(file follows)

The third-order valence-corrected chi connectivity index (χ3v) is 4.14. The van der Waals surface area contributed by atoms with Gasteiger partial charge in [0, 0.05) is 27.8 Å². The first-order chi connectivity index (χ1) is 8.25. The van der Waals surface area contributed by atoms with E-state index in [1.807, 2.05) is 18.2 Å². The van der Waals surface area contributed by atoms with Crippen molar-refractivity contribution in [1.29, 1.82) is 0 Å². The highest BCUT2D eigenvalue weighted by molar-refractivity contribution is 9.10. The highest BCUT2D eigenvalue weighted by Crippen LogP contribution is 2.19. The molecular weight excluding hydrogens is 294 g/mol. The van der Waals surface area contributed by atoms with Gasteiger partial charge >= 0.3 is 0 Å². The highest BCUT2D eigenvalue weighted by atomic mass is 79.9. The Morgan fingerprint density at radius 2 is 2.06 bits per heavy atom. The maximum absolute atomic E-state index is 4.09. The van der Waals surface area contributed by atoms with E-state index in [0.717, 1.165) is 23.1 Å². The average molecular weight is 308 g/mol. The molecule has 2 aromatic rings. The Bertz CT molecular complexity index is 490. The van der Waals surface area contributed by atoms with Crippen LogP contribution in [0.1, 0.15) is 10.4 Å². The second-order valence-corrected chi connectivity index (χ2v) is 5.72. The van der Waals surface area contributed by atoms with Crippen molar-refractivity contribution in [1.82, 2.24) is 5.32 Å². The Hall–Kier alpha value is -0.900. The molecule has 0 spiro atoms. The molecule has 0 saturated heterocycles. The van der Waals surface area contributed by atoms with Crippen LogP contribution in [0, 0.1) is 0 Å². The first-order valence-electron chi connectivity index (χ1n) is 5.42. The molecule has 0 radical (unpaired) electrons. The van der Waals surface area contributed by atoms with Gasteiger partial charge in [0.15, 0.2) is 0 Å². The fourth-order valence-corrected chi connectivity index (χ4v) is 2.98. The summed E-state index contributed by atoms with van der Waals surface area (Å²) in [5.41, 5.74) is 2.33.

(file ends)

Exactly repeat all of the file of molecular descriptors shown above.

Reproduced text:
The third-order valence-corrected chi connectivity index (χ3v) is 4.14. The van der Waals surface area contributed by atoms with Gasteiger partial charge in [0, 0.05) is 27.8 Å². The first-order chi connectivity index (χ1) is 8.25. The van der Waals surface area contributed by atoms with E-state index in [1.807, 2.05) is 18.2 Å². The van der Waals surface area contributed by atoms with Crippen molar-refractivity contribution in [1.29, 1.82) is 0 Å². The highest BCUT2D eigenvalue weighted by molar-refractivity contribution is 9.10. The highest BCUT2D eigenvalue weighted by Crippen LogP contribution is 2.19. The molecular weight excluding hydrogens is 294 g/mol. The van der Waals surface area contributed by atoms with Gasteiger partial charge >= 0.3 is 0 Å². The highest BCUT2D eigenvalue weighted by atomic mass is 79.9. The Morgan fingerprint density at radius 2 is 2.06 bits per heavy atom. The maximum absolute atomic E-state index is 4.09. The van der Waals surface area contributed by atoms with E-state index in [0.717, 1.165) is 23.1 Å². The average molecular weight is 308 g/mol. The molecule has 2 aromatic rings. The Bertz CT molecular complexity index is 490. The van der Waals surface area contributed by atoms with Crippen LogP contribution in [0.1, 0.15) is 10.4 Å². The second-order valence-corrected chi connectivity index (χ2v) is 5.72. The van der Waals surface area contributed by atoms with Crippen molar-refractivity contribution in [1.82, 2.24) is 5.32 Å². The Hall–Kier alpha value is -0.900. The molecule has 0 spiro atoms. The molecule has 0 saturated heterocycles. The van der Waals surface area contributed by atoms with Crippen LogP contribution in [0, 0.1) is 0 Å². The first-order valence-electron chi connectivity index (χ1n) is 5.42. The molecule has 0 radical (unpaired) electrons. The van der Waals surface area contributed by atoms with Gasteiger partial charge in [0.15, 0.2) is 0 Å². The fourth-order valence-corrected chi connectivity index (χ4v) is 2.98. The summed E-state index contributed by atoms with van der Waals surface area (Å²) in [5.41, 5.74) is 2.33.